“...I learned a lesson I never forgot  that MI5 expects its officers to remain loyal unto the grave  without necessarily offering loyalty in return...

When one observes the plight of military veterans and ex-servicemen  it seems the same holds true in our environment too.

In the Navy  I have seen officers giving their dedicated loyalty and devotion to service, but the service does not reward them with loyalty in return once they retire or, worse, when they are superseded for promotion and fall by the wayside.

Maybe it is the same in the Army and Air Force too.

Career Prospects in the Civil Services are much better than the Defence Services.

If you join the civil services  you get benefits like Assured Career Progression (ACP) and Non-Functional Upgradation (NFU).

Military Officers get no such benefits.

In fact  if you join the Defence Services as an Officer  you must be prepared for Assured Career Supersession (ACS).

Most military officers are passed over for promotion much earlier than their civil services counterparts.

If you join the military  you must be ready to suffer the ignominy of supersession.

The story narrated above happened many years ago  in the 1980’s  much before the 2006 AVS Cadre Review Bonanza  when there was a selection board for promotion from Lieutenant Commander to Commander rank after around 15-16 years of service.

Now – things are slightly better – and every officer automatically becomes a Commander (Lt Col/Wg Cdr) in 13 years  and supersession takes place at the next rank of Captain (Colonel/Group Captain).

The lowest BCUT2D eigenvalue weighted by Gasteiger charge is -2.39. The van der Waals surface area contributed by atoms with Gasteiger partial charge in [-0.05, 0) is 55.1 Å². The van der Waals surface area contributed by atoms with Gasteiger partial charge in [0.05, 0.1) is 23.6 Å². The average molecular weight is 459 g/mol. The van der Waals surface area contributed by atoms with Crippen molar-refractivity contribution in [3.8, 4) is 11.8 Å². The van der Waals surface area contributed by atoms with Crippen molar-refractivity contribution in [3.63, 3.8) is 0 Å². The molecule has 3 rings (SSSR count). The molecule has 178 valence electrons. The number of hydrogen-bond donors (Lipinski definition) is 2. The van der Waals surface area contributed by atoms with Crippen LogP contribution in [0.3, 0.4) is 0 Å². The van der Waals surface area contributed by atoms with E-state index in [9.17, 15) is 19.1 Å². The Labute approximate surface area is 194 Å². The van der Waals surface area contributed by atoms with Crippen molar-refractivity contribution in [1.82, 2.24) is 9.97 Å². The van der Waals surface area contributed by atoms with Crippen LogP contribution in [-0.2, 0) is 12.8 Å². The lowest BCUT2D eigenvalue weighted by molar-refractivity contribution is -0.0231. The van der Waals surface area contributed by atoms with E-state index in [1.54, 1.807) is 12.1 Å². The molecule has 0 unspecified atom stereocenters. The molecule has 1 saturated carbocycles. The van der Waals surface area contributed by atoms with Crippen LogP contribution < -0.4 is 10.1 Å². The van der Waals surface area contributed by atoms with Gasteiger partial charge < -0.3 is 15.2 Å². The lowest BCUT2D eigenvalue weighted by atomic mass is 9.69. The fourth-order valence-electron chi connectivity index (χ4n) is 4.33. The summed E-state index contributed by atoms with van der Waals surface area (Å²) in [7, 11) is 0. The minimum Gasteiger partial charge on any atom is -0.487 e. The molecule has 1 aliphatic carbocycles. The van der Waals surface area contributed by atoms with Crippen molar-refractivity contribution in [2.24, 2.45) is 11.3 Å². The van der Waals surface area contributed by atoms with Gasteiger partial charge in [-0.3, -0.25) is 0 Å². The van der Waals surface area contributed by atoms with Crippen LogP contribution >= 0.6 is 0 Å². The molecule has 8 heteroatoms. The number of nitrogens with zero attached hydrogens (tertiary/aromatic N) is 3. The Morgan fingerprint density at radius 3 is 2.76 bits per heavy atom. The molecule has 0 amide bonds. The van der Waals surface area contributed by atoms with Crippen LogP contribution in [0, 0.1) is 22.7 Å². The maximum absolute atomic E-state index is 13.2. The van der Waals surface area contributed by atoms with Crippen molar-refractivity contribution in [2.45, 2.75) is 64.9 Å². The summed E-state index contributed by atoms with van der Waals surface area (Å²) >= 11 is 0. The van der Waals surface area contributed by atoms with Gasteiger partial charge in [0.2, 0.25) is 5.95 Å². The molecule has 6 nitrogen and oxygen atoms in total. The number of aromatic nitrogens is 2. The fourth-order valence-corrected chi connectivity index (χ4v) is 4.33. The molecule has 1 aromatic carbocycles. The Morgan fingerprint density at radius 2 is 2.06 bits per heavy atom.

In contrast  civil services officers enjoy the bonanza of  ACP/NFU  to the Additional Secretary level [equivalent to Vice Admiral (Lt Gen/Air Marshal)].

If you are lucky to be selected for the civil services  you can look forward to Assured Career Progression (ACP).

But  if you join the Defence Services  you must be ready for Assured Career Supersession (ACS).

Are you ready for Assured Career Supersession (ACS)...? 

VIKRAM KARVE
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Disclaimer:
1. This story is a spoof, satire, pure fiction, just for fun and humor, no offence is meant to anyone, so take it with a pinch of salt and have a laugh.
2. All stories in this blog are a work of fiction. Events, Places, Settings and Incidents narrated in the stories are a figment of my imagination. The characters do not exist and are purely imaginary. Any resemblance to persons, living or dead, is purely coincidental.